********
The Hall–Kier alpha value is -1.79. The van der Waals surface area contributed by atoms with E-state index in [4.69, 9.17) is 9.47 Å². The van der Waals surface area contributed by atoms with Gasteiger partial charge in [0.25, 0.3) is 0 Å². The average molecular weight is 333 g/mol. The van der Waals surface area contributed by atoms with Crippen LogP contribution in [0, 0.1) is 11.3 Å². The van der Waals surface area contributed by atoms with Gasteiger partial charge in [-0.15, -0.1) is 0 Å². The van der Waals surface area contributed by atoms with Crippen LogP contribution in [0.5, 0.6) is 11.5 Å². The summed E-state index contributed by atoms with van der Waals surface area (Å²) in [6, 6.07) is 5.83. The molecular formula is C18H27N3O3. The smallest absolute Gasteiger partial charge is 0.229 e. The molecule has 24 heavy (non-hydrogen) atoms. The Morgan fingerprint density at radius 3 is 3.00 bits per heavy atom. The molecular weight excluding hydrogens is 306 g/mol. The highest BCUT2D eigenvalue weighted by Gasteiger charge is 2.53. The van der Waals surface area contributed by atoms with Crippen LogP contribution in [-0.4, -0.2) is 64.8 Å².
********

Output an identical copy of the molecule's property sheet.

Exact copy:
The Hall–Kier alpha value is -1.79. The van der Waals surface area contributed by atoms with E-state index in [4.69, 9.17) is 9.47 Å². The van der Waals surface area contributed by atoms with Gasteiger partial charge in [0.25, 0.3) is 0 Å². The average molecular weight is 333 g/mol. The van der Waals surface area contributed by atoms with Crippen LogP contribution in [0, 0.1) is 11.3 Å². The van der Waals surface area contributed by atoms with Gasteiger partial charge in [-0.15, -0.1) is 0 Å². The van der Waals surface area contributed by atoms with Crippen LogP contribution in [0.5, 0.6) is 11.5 Å². The summed E-state index contributed by atoms with van der Waals surface area (Å²) in [6, 6.07) is 5.83. The molecular formula is C18H27N3O3. The smallest absolute Gasteiger partial charge is 0.229 e. The molecule has 24 heavy (non-hydrogen) atoms. The Morgan fingerprint density at radius 3 is 3.00 bits per heavy atom. The molecular weight excluding hydrogens is 306 g/mol. The highest BCUT2D eigenvalue weighted by Gasteiger charge is 2.53. The van der Waals surface area contributed by atoms with Crippen LogP contribution in [-0.4, -0.2) is 64.8 Å².